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66 bond

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“ the bishop, which, the bishop under those circum“ stances will probably refuse : upon his refusal, the

may in suit; and thus also, by a circuity, “ the penalty may be paid as the price of the living. “ The second mode of selling a living which is vacant,

through the medium of a general bond of resigna« tion, is equally obvious and practicable: the pe

nalty of the bond of resignation may be made ex« cessive, much above the real value of the living; “ the patron may, during the incumbency of the pre“ sentee who executes the bond to resign, sell the next

turn or right of presentation, and at an advanced price, and, after such sale, require the incumbent

to resign in terms of his bond. By this means, the “ first presentation is fi&titious; and the sale of the “ second presentation, though made under the pretence “ of selling a right of presentation to a full benefice, is, “ in reality, the sale of a vacant living. That a ge“ neral bond to resign, puts the person who enters into 66 such bond under the power of the lay patron,

instead “ of being under the authority of the bishop, to whom " he swears canonical obedience, and whom, by law, “ he is obliged to obey; and is thus, contrary to good

policy, creating an influence which tends to subvert “ ecclesiastical discipline and subordination. That “ general bonds of resignation are contrary to law, by

altering the tenure of the office of a beneficed clergy“ man : for, every benefice being an office for life, “ the patron can grant it only for life: he cannot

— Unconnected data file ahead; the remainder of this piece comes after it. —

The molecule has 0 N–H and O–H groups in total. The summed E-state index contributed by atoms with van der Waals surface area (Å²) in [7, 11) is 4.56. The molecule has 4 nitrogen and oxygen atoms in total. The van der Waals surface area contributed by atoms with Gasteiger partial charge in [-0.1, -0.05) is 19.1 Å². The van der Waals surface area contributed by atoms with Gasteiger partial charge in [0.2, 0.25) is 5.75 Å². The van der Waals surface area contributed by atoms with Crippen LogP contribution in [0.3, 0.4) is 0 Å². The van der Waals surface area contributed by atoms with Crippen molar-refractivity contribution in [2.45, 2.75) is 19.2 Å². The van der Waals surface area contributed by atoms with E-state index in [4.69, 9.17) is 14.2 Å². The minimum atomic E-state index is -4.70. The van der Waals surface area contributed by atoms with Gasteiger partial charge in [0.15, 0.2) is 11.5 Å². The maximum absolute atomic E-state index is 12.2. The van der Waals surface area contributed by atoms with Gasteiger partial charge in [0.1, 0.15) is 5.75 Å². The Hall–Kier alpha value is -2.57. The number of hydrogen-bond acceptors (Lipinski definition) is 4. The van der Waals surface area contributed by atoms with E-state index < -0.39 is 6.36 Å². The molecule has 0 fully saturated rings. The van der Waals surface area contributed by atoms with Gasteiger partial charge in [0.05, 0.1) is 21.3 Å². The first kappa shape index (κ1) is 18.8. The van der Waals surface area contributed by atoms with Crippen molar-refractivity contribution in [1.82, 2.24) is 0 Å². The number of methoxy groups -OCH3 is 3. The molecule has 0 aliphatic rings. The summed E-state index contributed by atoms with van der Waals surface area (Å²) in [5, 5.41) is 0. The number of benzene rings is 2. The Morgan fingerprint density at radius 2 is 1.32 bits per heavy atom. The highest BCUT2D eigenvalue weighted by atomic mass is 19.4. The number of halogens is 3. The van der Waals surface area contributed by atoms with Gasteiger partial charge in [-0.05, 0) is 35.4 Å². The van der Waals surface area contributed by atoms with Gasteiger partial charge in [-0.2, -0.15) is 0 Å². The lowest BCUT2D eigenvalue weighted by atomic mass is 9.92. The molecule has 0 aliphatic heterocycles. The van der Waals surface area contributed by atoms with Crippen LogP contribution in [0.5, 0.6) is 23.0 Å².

years; he cannot grant it at the will of himself, for such, in direct terms, would be void, as contrary to the very tenure of the office: where

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" there is a general bond of resignation entered into, “; the same alteration of the tenure is effected by u circuity too here: the patron grants, and the pre” sentee accepts, at the will of the patron, that bene6 fice which the law intends to be conferred and “ holden for life. That, although a court of equity “ will grant relief, in case the patron makes an impro

per use of a general bond to resign, yet, from the hos extreme difficulty of discovering the real purpose for “ which they are used, it can seldom be possible to

procure such relief, or to guard, by that means,

against the consequences that follow from such bonds « being tolerated. The bad purpose not being dis“ covered, cannot be prevented but by a solemn de“ cision, that general bonds of resignation are illegal. “ That a general bond of resignation puts it in a great “ measure in the patron's power to convert a part of “ the profits of the living to his own use, and abso

lutely puts it in the power of patron and incumbent 56 together to make such partition of them as they can

agree upon, whereby the revenues of the church

may be alienated. And, that a general bond of refignation is an assurance of profit or benefit to the patron, and therefore contrary to the statute 31

Eliz. c. 6. and inconsistent with the oath of fimony."

On behalf of the defendant in error, it was said, " that this was a new attempt to question the settled “ law of the land ; namely, whether a bond, given

by the presentee to the patron, with a condition to " resign upon request, which is termed a general refignation bond, simple and unattended with any

6 other

“ other fact or circumstance, be corrupt, fimoniacal, " and against the statute of Elizabeth ? This had “ been questioned, and repeatedly determined in West.

minster Hall, to be legal, and not simoniacal. And “ it was looked upon to be so well settled and esta“blished, that, in Hesketh and Gray, 28 Geo. 2. the

court would not suffer the counsel to argue against “ the validity of such a bond. But such a bond may 66 be abused;

it

may be corrupt, fimoniacal, and « against the statute ; it

may be given upon a preceding stipulation of gain, &c. or, after it is innocently “ given, it may be used by the obligee for the purpose “ of withholding tythes or deriving some pecuniary « advantage to himself. And if there be only grounds “ to suspect such practices, a bill may be filed for a